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Washington Lawyer

Legal Spectator: Thomas Jefferson and Friend, Side by Side, in a Hotel Library

From Washington Lawyer, December 2009

By Jacob A. Stein

Legal Spectator

Hotels here and there have bookshelves known as the guest library for people who wish to read Reader’s Digest abridgements, National Geographics, paperback mysteries, government publications, U.S. Chamber of Commerce reports, and out of date volumes of the old Funk and Wagnall’s Encyclopedia.

The Homestead and The Greenbrier, when I last looked, provided their guests reports on the state of U.S. agriculture published by the U.S. Government Printing Office, Civil War books with the pictures missing, a book on veterinarian remedies, a course on how to shoe a horse, and diagrams of Bobby Jones’ golfing stroke.

The New York hotel libraries I have seen include “as told to” autobiographies of once popular politicians and television performers, along with the Reader’s Digest abridgements.

Every now and then, there is an attractive, well-worn book that has something about it that makes it worth a riffle of the pages. I found at the Elysée Hotel such a book, The Paradine Case, published in 1933. The author, Robert Hichens, was new to me. The book is about a highly moral British barrister who makes the mistake of falling in love with his client, a client charged with murdering her husband. Each character—the lawyer, the defendant, and the trial judge—stands out as a real life person caught up in a tragedy. Hichens got into the minds of the lawyer and judge so cleverly, it made me wonder if he had a legal background. He did not.

Hichens (1864–1950), in his youth, had an interest in music. In his twenties, he turned to writing.

Hichens, after meeting Oscar Wilde, described the latter in a satirical novel titled The Green Carnation (1894). It was a success, and Hichens was on his way. His best-selling book, The Garden of Allah (1904), sold more than 700,000 copies.

The Paradine Case was made into a movie starring Gregory Peck as the lawyer. Unfortunately, the movie bears no relationship to the book.

In reading up about Hichens, I came across a friend of his, Reginald Turner, who was a novelist, but a novelist whose novels did not sell. Turner said that the only books more rare than his first editions were his second editions. One of his books was in a tramp steamer library, so when an acquaintance told him she had read that very novel, he told her where she had been, just as Professor Henry Higgins could tell, by the accent, where a person was raised. Turner said the boat was sunk during World War I. Thus, his sole surviving novel went down with the crew and passengers:

I hope not before the reader had finished it. Now [my books] cannot be got for love, which doesn’t surprise me, nor for money, which does. Some of them were rubbish, and one or two were quite good, and I cannot read bits of them now without tears in my eyes.

Recently a friend of mine who was staying at the Jefferson Hotel here in Washington invited me over to see the hotel’s library. He said I was in for a surprise.

What I saw was a library that must have more than 3,000 volumes of what used to be called a 19th-century gentleman’s library, a library where one could spend days reading good books.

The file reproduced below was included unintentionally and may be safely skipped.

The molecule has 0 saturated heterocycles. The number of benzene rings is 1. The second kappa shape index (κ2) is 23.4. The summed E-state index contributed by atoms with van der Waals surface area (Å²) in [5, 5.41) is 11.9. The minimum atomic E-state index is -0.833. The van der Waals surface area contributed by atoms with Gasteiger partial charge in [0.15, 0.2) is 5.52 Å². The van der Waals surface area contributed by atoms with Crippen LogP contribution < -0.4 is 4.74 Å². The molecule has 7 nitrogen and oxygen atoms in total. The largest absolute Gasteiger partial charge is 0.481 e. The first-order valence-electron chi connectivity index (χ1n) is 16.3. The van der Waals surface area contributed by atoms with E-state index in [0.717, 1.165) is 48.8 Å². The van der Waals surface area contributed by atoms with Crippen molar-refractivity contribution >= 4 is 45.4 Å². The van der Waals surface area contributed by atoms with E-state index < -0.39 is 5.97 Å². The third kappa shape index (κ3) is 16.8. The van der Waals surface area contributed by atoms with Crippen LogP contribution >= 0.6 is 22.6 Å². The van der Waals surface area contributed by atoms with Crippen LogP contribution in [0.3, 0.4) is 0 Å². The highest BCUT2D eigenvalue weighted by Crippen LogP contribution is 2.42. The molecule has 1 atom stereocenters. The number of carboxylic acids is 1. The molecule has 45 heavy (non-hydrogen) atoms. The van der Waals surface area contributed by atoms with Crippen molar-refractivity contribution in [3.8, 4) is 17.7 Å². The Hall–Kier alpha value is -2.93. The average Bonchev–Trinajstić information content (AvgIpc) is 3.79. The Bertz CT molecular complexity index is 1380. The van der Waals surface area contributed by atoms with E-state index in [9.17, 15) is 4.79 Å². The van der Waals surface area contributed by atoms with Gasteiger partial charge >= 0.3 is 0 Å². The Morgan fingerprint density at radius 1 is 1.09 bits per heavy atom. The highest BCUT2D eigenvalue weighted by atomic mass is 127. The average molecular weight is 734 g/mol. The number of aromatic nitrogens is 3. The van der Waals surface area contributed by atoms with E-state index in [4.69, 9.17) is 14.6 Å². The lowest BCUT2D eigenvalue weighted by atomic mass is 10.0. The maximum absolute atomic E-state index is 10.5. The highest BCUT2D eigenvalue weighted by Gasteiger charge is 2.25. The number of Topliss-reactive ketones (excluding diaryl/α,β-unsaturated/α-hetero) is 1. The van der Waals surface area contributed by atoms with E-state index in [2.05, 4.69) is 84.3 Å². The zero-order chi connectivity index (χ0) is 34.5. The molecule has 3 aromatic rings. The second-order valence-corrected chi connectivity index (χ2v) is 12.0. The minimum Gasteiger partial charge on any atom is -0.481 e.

One of the books I took from the shelf was The Collected Essays and Addresses of Augustine Birrell 1880 to 1920. Mr. Birrell (1850-1933) was a British lawyer, essayist, and member of Parliament.

In one of his essays, he discusses contempt of court:

An ill-disposed person may exhibit contempt of court in diverse ways—for example, he may scandalise the court itself, which may be done not merely by the extreme measure of hurling missiles at the presiding judge, or loudly contemning his learning or authority, but by ostentatiously reading a newspaper in his presence or laughing uproariously at a joke made by somebody else.

Mr. Birrell says these are criminal offenses, and the judge may punish the lawyer summarily by locking him up. I, myself, was present in court when this happened. The lawyer whose briefcase I was carrying at the time decided to exchange strong views with the judge. The judge won. Offutt v. United States, 348 U.S. 11 (1954).

Mr. Birrell says it is impossible:

nicely to define what measure of freedom of manners should be allowed in a court . . . which, as we know, is neither a church nor a theater, but, as a matter of practice the happy mean between an awe-struck and unmanly silence….

There is a big shelf devoted to the papers of Thomas Jefferson for whom the hotel is named. I opened, by chance, volume X. On page 542, I saw his letter to the Parisian woman he was in love with, Maria Cosway. It is dated, Paris, November 19, 1786. Jefferson, in this love letter, wrote both in English and French. He ended with Adieu ma chere madame, followed by Encore adieu.

In another book in the library—Thomas Jefferson: An Intimate History by Fawn M. Brodie (1974)—there is a quote from Ms. Cosway’s letter to Jefferson:

My heart is … full or ready to burst…. Your letter could employ me for some time, an hour to Consider every word, to every sentence I could write a volume….

Benjamin Franklin (and other Founding Fathers) also had Paris acquaintances, but the Jefferson–Cosway affair must stand high on the list.

Reach Jacob A. Stein at jstein@steinmitchell.com.